April 1 saw Secretary of Homeland Security Michael Chertoff waiving 39 laws to rush the construction of a border fence along our nation’s southern border. April 7, then, marks a return to law and a callback to conscience. Chairman of the Homeland Security Chairman Bennie Thompson (D-MS) convened with 14 Members of Congress to submit an intent to file an Amicus Curiae brief regarding the Defenders of Wildlife case (which would bring the environmental law waivers to Supreme Court). These Congressman urge the Supreme Court to grant certiorari in this case, because they hold that the REAL ID Act’s waiver of laws is unconstitutional.

Grassroots groups like No Texas Border Wall, Border Ambassadors, and the Texas Border Coalition rejoiced today to hear Congressman echo our shock and disbelief at this massive waiver. Thompson joined these men and women in opposition to the REAL ID Act:

Chairman Thompson stated before these legislators that the Secretary of Homeland Security’s use of the waiver was “a direct challenge to Congress’s Constitutional role. The American people entrust Congress to ensure that the laws of this land are faithfully executed not excused by the Executive Branch” (Amicus Curiae). Grassroots organizers should feel proud at their efforts to raise this particular waiver to the national eye, while its use in Arizona went unnoticed and largely unopposed.

Congressman John Conyers (D-MI) might well have walked with the 300 marchers this past March 8-16 from Roma to Brownsville. He understands with us that this wall is an environmental blight, a piecemeal political gesture, and an ineffective strategy. He stated that it is “our responsibility to be stewards of the earth cannot be thrown aside for the sake of an ill-conceived border fence. The Administration exempts itself from a duty to protect the environment, sacred burial sites, and centuries-old farms, but conveniently spares wealthy landowners from the bulldozers” (Amicus Curiae). We applaud the truth of his statement and welcome him or anyone on this Committee to come down to see this Valley, visit the people of Granjeno and Los Ebanos, swim in the beautiful river, walk the trails of endangered ocelots, and witness the wonderful coexistence of both sides of the broder.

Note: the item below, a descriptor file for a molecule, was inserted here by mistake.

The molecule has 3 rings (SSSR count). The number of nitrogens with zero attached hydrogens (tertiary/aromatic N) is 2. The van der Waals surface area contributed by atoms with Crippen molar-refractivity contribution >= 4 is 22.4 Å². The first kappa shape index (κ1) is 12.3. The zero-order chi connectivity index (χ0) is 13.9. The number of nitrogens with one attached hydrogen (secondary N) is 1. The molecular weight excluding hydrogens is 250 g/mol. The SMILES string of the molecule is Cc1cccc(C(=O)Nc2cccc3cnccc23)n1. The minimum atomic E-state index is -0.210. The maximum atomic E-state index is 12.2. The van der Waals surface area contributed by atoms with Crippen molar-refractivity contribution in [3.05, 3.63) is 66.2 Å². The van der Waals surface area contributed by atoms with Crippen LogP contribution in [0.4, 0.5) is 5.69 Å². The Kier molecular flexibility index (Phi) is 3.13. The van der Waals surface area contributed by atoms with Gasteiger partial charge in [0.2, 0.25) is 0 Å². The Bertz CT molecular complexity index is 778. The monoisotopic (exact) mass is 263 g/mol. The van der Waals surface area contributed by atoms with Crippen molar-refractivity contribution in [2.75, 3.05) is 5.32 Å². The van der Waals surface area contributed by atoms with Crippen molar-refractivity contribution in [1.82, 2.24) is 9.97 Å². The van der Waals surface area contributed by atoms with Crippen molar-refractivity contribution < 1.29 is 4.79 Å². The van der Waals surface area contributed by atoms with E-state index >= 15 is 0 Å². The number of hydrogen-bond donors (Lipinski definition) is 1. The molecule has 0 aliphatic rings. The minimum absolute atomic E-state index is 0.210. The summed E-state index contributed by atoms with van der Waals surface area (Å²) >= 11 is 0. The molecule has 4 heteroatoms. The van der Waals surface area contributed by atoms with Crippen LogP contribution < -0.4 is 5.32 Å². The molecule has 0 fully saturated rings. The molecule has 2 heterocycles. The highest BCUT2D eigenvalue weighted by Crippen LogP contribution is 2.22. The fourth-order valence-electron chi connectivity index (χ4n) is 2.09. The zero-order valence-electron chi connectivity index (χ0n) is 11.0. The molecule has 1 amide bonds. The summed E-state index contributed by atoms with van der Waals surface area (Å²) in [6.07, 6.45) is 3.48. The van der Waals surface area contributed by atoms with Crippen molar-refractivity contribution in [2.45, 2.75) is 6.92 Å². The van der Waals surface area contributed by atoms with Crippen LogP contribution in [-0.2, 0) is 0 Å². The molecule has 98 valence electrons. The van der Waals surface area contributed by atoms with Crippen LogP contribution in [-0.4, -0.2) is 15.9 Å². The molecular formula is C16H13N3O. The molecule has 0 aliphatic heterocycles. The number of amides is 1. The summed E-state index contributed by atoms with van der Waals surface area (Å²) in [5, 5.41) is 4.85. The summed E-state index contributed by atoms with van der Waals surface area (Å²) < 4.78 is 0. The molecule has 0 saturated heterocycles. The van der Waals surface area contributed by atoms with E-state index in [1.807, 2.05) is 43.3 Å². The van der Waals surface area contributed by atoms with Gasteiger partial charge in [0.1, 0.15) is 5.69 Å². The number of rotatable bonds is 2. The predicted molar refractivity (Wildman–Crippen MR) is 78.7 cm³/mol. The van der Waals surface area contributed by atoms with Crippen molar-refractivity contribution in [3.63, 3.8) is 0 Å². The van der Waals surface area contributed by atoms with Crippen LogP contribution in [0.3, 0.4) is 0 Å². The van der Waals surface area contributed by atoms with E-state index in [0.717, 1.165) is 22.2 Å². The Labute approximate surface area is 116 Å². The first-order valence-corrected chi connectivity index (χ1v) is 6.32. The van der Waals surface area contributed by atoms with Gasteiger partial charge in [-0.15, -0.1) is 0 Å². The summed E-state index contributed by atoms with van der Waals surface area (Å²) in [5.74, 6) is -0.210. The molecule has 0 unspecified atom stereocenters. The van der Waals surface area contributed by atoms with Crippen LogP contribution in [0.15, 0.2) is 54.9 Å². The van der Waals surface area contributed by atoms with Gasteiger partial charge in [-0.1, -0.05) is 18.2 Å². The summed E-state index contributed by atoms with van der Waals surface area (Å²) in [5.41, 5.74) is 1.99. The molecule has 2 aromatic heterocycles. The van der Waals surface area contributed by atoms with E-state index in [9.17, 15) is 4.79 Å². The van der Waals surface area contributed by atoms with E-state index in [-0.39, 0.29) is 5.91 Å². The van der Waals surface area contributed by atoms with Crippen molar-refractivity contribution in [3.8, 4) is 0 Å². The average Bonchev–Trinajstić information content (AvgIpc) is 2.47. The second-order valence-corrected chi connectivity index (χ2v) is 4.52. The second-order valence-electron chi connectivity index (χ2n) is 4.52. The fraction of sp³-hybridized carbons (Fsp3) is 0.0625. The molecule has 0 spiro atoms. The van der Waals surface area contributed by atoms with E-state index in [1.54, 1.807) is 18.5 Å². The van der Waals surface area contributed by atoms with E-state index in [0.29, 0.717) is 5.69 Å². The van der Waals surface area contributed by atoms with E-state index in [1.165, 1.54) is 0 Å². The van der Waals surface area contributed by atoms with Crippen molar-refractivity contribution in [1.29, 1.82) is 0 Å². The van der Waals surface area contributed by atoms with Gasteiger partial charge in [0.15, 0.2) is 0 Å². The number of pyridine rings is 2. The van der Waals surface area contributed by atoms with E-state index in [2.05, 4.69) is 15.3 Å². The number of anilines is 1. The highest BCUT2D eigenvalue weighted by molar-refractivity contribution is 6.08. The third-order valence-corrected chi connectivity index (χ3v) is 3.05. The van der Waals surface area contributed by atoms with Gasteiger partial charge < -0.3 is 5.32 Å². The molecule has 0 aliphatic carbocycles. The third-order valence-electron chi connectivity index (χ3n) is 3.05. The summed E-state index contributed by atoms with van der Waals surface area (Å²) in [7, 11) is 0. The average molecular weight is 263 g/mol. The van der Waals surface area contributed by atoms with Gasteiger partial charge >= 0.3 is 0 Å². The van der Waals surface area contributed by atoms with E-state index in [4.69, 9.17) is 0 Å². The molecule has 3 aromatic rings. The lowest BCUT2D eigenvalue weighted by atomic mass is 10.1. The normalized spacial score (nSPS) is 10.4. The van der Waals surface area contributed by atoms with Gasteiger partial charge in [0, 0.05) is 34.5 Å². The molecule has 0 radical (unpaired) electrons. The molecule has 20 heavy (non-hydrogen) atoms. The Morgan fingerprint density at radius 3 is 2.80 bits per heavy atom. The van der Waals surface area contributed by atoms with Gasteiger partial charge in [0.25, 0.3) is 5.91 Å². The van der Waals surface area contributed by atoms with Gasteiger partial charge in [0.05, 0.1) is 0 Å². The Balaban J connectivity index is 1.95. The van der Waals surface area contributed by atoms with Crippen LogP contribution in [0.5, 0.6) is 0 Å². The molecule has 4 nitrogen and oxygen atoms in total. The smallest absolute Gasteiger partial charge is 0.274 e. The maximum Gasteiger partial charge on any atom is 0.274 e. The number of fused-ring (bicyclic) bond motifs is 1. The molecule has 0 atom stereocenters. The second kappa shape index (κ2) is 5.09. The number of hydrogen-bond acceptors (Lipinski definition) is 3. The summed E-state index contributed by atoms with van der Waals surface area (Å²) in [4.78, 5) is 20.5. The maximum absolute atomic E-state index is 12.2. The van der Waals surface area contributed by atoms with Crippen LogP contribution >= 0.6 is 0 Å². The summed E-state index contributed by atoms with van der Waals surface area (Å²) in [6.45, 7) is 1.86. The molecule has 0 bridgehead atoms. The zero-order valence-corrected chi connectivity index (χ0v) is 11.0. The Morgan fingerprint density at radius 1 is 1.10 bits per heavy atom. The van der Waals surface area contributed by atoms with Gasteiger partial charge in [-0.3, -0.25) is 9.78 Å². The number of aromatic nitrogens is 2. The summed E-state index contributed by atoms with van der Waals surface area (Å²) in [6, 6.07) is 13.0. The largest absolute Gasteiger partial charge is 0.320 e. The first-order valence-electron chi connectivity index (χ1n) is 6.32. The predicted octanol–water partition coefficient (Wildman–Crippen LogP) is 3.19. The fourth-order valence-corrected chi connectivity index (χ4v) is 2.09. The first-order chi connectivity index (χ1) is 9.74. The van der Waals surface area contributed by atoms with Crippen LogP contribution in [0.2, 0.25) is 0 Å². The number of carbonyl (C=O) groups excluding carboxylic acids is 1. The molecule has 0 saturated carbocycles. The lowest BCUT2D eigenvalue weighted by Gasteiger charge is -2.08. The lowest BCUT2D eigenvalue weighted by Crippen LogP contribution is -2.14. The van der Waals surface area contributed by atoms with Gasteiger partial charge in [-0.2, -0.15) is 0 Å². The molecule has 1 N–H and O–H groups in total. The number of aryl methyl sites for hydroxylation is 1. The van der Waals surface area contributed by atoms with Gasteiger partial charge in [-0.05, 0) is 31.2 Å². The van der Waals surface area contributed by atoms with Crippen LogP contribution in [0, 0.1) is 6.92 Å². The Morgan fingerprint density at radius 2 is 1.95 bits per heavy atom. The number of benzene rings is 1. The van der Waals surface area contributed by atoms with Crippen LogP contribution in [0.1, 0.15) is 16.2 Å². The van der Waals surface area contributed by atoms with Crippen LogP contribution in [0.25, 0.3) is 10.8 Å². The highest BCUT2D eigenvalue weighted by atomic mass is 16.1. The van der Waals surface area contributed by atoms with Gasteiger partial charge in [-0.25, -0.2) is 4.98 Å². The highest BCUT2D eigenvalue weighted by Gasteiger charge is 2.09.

Intimating that Congress has been worried about such disregard for law before this, Rep. John Dingell said, “Congress’ efforts to seek justification for this waiver from DHS have been stonewalled, which leads me to believe none exists” (Amicus Curiae). Much like J. Edgar Hoover’s refusal to release proof for his Communist accusations of civil rights leaders like Stanley Levison and Martin Luther King, Homeland Security’s Secretary has voiced the fact that it is unnecessary to explain this action or to study the wall’s effects on the environment and local communities. It does the Valley’s heart good to know that these Congressman and many others understand the gravity of this situation.

And so it is with much rejoicing in my heart that I write this. Though the Secure Fence Act of 2006 will still be a long fight and the REAL ID Act has not yet been overturned, we are moving in the right direction. Though the arc of the moral universe is long, it does bend toward justice. It is bending faster and more distinctly as of today. The conscience of this country and the minds of this nation’s residents are bending toward a place of reconciliation and true progress. We are beginning to communicate – may this nonpartisan committee be just a beginning.

Please write these brave men and women to congratulate them on their stance for Truth. Write your other state legislators to urge them to oppose both the REAL ID Act and the Secure Fence Act.